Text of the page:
Abstract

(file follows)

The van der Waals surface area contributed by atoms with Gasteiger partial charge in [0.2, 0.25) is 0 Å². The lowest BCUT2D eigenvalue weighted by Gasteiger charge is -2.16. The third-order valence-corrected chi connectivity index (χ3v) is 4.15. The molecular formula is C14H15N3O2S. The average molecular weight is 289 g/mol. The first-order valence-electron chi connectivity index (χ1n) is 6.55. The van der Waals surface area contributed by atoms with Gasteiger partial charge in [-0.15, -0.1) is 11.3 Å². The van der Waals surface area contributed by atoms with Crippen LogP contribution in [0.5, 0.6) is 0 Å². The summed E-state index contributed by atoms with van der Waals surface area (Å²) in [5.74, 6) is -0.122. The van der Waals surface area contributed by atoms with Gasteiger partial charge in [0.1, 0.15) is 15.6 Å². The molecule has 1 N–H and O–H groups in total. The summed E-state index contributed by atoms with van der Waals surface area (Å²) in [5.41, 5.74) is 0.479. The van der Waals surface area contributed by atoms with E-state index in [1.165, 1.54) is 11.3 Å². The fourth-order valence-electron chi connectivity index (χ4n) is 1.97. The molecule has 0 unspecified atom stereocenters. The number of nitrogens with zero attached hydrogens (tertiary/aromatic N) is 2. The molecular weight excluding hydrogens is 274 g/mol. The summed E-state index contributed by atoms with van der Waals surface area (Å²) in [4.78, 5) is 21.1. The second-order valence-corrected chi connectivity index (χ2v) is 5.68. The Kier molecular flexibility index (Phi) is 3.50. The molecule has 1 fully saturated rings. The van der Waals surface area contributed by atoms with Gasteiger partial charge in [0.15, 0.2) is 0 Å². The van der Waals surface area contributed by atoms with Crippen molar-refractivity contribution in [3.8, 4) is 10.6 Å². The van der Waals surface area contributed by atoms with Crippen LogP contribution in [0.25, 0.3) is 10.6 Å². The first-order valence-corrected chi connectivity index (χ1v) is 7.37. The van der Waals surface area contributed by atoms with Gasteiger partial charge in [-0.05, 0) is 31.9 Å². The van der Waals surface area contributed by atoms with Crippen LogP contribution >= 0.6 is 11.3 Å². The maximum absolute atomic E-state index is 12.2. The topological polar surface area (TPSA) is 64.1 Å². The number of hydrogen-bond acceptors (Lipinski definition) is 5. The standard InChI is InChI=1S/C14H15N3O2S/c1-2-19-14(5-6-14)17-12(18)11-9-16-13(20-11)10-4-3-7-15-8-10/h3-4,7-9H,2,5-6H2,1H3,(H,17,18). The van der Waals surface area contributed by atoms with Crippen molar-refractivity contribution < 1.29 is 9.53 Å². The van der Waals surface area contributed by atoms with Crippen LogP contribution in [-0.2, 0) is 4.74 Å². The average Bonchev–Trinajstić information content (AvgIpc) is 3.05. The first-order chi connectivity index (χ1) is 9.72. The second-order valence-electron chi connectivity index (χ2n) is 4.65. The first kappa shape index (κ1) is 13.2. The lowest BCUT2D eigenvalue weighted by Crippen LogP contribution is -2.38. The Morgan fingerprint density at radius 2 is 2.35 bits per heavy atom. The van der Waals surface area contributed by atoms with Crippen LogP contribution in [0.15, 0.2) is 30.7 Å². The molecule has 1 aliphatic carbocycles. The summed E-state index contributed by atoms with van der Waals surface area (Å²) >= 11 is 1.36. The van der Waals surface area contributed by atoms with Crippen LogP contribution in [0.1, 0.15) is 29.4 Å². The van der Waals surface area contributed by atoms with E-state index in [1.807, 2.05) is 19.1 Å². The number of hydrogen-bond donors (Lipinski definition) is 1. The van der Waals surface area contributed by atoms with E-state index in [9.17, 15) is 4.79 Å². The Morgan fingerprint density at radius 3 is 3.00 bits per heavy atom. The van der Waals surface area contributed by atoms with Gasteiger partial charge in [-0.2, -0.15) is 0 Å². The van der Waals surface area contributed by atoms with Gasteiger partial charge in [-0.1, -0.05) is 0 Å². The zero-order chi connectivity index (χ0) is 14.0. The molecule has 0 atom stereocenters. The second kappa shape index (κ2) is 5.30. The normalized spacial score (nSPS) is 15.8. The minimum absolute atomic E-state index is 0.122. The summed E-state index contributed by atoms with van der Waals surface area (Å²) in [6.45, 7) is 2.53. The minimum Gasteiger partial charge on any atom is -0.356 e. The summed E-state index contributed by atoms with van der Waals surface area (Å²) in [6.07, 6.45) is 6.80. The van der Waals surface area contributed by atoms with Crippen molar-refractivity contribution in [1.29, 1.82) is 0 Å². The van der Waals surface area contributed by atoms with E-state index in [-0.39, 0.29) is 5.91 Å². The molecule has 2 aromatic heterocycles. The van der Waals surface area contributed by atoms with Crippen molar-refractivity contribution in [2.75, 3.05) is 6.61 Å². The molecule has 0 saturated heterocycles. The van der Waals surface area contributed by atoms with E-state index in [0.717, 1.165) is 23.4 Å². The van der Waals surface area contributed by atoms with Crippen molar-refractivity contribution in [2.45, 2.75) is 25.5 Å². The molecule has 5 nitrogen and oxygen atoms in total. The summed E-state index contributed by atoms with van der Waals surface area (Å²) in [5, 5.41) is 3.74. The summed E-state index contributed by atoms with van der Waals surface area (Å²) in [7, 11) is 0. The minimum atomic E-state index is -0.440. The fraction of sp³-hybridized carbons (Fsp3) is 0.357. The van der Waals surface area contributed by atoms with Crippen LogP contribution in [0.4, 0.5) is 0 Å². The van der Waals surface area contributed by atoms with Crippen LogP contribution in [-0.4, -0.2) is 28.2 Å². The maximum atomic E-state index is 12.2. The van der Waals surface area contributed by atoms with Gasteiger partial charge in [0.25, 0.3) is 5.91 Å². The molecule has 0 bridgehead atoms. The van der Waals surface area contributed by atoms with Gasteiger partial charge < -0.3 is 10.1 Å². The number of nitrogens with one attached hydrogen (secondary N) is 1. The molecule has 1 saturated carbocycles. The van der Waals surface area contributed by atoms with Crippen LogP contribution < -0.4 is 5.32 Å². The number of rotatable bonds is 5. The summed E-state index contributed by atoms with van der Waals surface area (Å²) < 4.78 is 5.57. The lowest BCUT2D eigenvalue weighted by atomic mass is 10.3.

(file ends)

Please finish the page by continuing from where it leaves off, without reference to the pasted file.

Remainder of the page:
Deep seismic reflection profiling has provided exceptional images of listric faulting in oceanic basement of Jurassic age off the coast of Nova Scotia. The faults dip toward the Mid-Atlantic Ridge and sole near the base of the crust at a common depth of about 4 km, presumably the brittle-ductile transition at the time of deformation. At least five rotated fault blocks, with dips ranging from 0° at the surface to 45° at the base, are observed along a 36 km flow-line segment, suggesting a stretching factor, β, of 1.5-2.5. The faults can be traced upward with small displacement in the overlying sedimentary strata to approximately the middle Cretaceous strata, implying continued movement or consolidation for about 70 m.y. after crustal formation.

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